Games - My completed games - Kar-kas-onn


Type: tile laying
Age: 8+
#Players: 2-5
Duration: 15-20m per player
Version: first
Download zipped rulebook
Download zipped PnP

Kar-kas-onn is a double-sided Carcassonne based in space.

When I play Carcassonne, I always draw the tiles from a canvas bag. I started doing it because I couldn't be bothered to turn all the tiles face down and pile them up. Then, later, when I developed my own custom tiles to add to the normal game, I had to do it because I couldn't have possibly made my tiles visually indistinguishable from the original ones.

The fact that one drew the tiles blindly made it possible to make both playable. And, because I am a Science-Fiction freak, I decided to make my own version of Carcassone based in space, with habitats instead of cities, wormholes instead of roads, planets instead of monastries, and space regions instead of fields. Doesn't Kar-kas-onn sound alien? To make it more interesting, I defined two types of habitats, which forced me to create hybrid tiles to connect them to one another.

I tried to recruit at least three different artists, but nobody was interested in collaborating on my game for the fame. That's why I ended up making very abstract tiles. Here is an example of what I came up with:

Kar-kas-onn example

It includes green and red habitats, wormholes, and a green-red hybrid tile. And here is my Nebula, which is equivalent to carcassonne's River:


Notice that it includes a planet (I know, it actually looks like a galaxy...), which is the equivalent of a monastry.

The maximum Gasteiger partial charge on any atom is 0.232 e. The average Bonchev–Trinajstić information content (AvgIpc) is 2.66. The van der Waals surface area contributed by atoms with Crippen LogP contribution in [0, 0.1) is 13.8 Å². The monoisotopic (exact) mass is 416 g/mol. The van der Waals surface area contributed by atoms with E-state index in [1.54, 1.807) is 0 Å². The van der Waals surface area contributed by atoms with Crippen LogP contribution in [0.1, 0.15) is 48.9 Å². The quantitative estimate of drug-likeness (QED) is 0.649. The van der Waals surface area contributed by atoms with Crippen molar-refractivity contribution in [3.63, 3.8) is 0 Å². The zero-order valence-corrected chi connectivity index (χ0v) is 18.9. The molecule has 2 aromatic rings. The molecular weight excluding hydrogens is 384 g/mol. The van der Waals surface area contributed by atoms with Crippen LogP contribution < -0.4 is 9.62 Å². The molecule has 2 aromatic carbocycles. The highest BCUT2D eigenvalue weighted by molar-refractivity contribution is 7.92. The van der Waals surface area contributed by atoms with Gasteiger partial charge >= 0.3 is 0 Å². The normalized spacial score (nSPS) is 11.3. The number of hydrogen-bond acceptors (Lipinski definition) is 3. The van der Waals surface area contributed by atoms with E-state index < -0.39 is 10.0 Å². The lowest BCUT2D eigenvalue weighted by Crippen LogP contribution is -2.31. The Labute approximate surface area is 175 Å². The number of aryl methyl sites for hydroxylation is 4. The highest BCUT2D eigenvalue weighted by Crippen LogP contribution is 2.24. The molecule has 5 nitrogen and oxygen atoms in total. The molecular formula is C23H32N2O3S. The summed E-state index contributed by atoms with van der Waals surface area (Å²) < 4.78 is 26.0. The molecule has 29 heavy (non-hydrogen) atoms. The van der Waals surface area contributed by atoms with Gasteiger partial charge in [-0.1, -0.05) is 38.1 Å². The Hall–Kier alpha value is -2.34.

Notes on Implementation / PnP

Obviously, the game consists exclusively of tiles.

I printed them on self-adhesive A4 sheets that I then applied to 2mm-thick dense cardboard. I first applied one side and cut them with a Stanley knife (it was hard...). Then, I printed the other sides (also on self-adhesive paper), cut them with the scissors, and carefully stuck them to the back of the tiles (fiddly...). Now, I would print both sides on 250gsm (grams per square metre) cardboard, cut them with the scissors, and glue them together. I'm confident that it would work out well.

The rule book is in fact a single page that explains how Kar-kas-onn differs from Carcassonne.


I pitched the idea to Carcassonne's publisher, Hans im glück, but they dismissed me not entirely gracefully. I can publish the game, but only if I distribute it for free.

It would be nice to know whether you like Kar-kas-onn.

You can contact me at email address or send a BGG message to BloodyMe.

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